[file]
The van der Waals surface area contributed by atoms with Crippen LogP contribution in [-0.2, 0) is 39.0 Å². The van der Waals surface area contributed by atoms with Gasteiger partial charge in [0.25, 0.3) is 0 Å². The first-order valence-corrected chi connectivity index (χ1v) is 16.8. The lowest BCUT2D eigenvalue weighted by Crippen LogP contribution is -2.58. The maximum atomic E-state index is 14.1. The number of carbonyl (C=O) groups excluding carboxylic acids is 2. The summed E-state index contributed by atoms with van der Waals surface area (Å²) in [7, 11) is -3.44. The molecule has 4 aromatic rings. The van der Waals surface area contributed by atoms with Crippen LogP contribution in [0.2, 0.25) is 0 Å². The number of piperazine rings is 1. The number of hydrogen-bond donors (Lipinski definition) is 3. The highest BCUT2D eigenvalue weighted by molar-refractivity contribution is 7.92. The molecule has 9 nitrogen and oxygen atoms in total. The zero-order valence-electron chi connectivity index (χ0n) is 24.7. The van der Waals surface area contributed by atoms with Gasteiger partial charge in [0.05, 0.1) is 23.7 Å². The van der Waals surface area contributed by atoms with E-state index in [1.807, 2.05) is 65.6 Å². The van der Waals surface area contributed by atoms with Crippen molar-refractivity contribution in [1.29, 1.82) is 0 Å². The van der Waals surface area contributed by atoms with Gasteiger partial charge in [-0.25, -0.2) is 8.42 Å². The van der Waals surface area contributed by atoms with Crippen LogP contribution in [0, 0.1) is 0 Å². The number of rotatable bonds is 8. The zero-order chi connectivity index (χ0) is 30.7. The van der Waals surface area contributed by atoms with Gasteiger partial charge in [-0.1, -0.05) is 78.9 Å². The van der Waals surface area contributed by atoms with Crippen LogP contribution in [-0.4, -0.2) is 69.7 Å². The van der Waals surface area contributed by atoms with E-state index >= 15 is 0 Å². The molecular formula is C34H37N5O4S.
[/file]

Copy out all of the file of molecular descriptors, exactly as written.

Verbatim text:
The van der Waals surface area contributed by atoms with Crippen LogP contribution in [-0.2, 0) is 39.0 Å². The van der Waals surface area contributed by atoms with Gasteiger partial charge in [0.25, 0.3) is 0 Å². The first-order valence-corrected chi connectivity index (χ1v) is 16.8. The lowest BCUT2D eigenvalue weighted by Crippen LogP contribution is -2.58. The maximum atomic E-state index is 14.1. The number of carbonyl (C=O) groups excluding carboxylic acids is 2. The summed E-state index contributed by atoms with van der Waals surface area (Å²) in [7, 11) is -3.44. The molecule has 4 aromatic rings. The van der Waals surface area contributed by atoms with Crippen LogP contribution in [0.2, 0.25) is 0 Å². The number of piperazine rings is 1. The number of hydrogen-bond donors (Lipinski definition) is 3. The highest BCUT2D eigenvalue weighted by molar-refractivity contribution is 7.92. The molecule has 9 nitrogen and oxygen atoms in total. The zero-order valence-electron chi connectivity index (χ0n) is 24.7. The van der Waals surface area contributed by atoms with Gasteiger partial charge in [0.05, 0.1) is 23.7 Å². The van der Waals surface area contributed by atoms with E-state index in [1.807, 2.05) is 65.6 Å². The van der Waals surface area contributed by atoms with Crippen molar-refractivity contribution in [1.29, 1.82) is 0 Å². The van der Waals surface area contributed by atoms with Gasteiger partial charge in [-0.25, -0.2) is 8.42 Å². The van der Waals surface area contributed by atoms with Crippen LogP contribution in [0, 0.1) is 0 Å². The number of rotatable bonds is 8. The zero-order chi connectivity index (χ0) is 30.7. The van der Waals surface area contributed by atoms with Gasteiger partial charge in [-0.1, -0.05) is 78.9 Å². The van der Waals surface area contributed by atoms with Crippen LogP contribution in [-0.4, -0.2) is 69.7 Å². The van der Waals surface area contributed by atoms with E-state index >= 15 is 0 Å². The molecular formula is C34H37N5O4S.